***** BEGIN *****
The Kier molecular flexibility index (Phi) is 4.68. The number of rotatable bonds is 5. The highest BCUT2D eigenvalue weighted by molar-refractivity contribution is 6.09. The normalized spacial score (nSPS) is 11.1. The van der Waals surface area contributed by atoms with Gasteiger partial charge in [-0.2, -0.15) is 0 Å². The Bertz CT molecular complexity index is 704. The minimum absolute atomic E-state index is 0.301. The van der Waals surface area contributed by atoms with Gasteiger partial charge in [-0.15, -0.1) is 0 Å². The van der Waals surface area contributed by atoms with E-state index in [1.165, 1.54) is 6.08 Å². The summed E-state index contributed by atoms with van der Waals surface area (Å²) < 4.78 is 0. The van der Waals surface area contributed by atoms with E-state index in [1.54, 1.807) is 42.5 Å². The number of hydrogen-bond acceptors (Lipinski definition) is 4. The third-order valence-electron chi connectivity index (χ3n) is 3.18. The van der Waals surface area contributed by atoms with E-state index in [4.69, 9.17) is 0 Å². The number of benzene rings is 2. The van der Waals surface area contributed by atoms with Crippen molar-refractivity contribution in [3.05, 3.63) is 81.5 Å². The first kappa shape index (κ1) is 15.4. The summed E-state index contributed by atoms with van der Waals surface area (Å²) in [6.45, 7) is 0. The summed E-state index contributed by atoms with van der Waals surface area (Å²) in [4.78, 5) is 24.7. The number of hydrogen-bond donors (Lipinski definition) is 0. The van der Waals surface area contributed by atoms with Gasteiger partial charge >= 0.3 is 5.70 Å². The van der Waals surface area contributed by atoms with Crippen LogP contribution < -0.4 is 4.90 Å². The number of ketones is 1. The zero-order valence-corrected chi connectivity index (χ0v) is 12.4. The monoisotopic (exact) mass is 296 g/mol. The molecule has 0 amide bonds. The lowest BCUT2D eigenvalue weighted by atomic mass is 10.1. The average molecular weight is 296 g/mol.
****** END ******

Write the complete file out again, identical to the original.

The Kier molecular flexibility index (Phi) is 4.68. The number of rotatable bonds is 5. The highest BCUT2D eigenvalue weighted by molar-refractivity contribution is 6.09. The normalized spacial score (nSPS) is 11.1. The van der Waals surface area contributed by atoms with Gasteiger partial charge in [-0.2, -0.15) is 0 Å². The Bertz CT molecular complexity index is 704. The minimum absolute atomic E-state index is 0.301. The van der Waals surface area contributed by atoms with Gasteiger partial charge in [-0.15, -0.1) is 0 Å². The van der Waals surface area contributed by atoms with E-state index in [1.165, 1.54) is 6.08 Å². The summed E-state index contributed by atoms with van der Waals surface area (Å²) < 4.78 is 0. The van der Waals surface area contributed by atoms with E-state index in [1.54, 1.807) is 42.5 Å². The number of hydrogen-bond acceptors (Lipinski definition) is 4. The third-order valence-electron chi connectivity index (χ3n) is 3.18. The van der Waals surface area contributed by atoms with E-state index in [4.69, 9.17) is 0 Å². The number of benzene rings is 2. The van der Waals surface area contributed by atoms with Crippen molar-refractivity contribution in [3.05, 3.63) is 81.5 Å². The first kappa shape index (κ1) is 15.4. The summed E-state index contributed by atoms with van der Waals surface area (Å²) in [6.45, 7) is 0. The summed E-state index contributed by atoms with van der Waals surface area (Å²) in [4.78, 5) is 24.7. The number of hydrogen-bond donors (Lipinski definition) is 0. The van der Waals surface area contributed by atoms with Gasteiger partial charge >= 0.3 is 5.70 Å². The van der Waals surface area contributed by atoms with Crippen LogP contribution < -0.4 is 4.90 Å². The number of ketones is 1. The zero-order valence-corrected chi connectivity index (χ0v) is 12.4. The monoisotopic (exact) mass is 296 g/mol. The molecule has 0 amide bonds. The lowest BCUT2D eigenvalue weighted by atomic mass is 10.1. The average molecular weight is 296 g/mol.